One thing I’ve seen on these TV shows is that some people purposefully use coupons incorrectly. There are many ways to use coupons improperly, from photocopying Internet coupons, to using a coupon for a different product than it’s intended, to sharing coupons that are not supposed to be shared. This used to be a big issue for CVS, as the company would send out $4 coupons to new customers, who would then share the coupons on Internet forums to be used by countless people each week.

While I never participated in these practices, I could see how it would be tempting to do so – especially when caught up in the couponing craze. It is also pretty clear that such scams happen often, as numerous articles have appeared in mainstream news outlets about coupon abuse.

It may seem harmless to use a coupon to buy the wrong product or a sample size instead of a full-sized version. However, the fact is that someone, somewhere, may get in trouble or have to pay for your improper use of a coupon.

6. Couponing Can Become a Time-Consuming Obsession

Lastly, a major problem with couponing is that it can become a time-consuming obsession. To truly experience significant savings, you can’t have just a coupon or two – you need to get the coupon inserts every week. You need to buy multiple newspapers to have enough coupons to get several items for free, and you need to organize all of those coupons so you can access them when you need them. Many extreme coupon shoppers carry entire binders full of coupons.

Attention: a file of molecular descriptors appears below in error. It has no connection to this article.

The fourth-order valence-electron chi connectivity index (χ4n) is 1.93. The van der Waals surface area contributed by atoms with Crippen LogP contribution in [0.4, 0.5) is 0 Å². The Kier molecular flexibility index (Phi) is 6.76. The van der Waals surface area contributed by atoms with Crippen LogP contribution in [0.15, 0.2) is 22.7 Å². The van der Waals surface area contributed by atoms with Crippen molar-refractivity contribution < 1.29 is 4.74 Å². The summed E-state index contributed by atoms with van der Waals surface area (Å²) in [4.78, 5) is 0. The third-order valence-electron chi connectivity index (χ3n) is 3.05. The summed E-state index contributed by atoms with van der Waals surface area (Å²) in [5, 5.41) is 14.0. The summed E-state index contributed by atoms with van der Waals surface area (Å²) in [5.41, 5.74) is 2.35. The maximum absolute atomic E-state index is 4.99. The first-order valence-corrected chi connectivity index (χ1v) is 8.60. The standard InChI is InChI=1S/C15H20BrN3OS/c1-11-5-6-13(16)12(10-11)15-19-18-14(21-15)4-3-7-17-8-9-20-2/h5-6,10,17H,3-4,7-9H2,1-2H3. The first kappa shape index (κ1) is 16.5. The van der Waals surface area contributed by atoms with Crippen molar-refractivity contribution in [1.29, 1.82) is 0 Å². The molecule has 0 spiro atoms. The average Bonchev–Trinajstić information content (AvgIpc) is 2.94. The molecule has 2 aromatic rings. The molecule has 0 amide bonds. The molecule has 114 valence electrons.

Buying multiple papers, organizing the coupons, reading up on the deals, making shopping lists, going to multiple stores, and checking out while using 100 or more coupons can take huge amounts of time. Ultimately, it may not be time well spent if you are saving thousands of dollars on things that you don’t need and shouldn’t buy.

Final Word

While using a coupon or two to buy a product you would buy anyway can be a good way to save money, extreme couponing is often a hobby that yields little except aggravation and the annoyed looks of other shoppers in the stores. Buying something you don’t need – or even acquiring it for free – isn’t a bargain. And extreme coupon shopping is a sport that encourages mass consumption for the sake of supposedly “saving” a few dollars.

What do you think of extreme couponing?

Christy Rakoczy earned her undergraduate degree from the University of Rochester and her Juris Doctorate from UCLA School of Law. She is currently a full-time writer who writes both textbooks and web content related to personal finance and the law. She and her husband and two dogs split their time between Florida and Pennsylvania.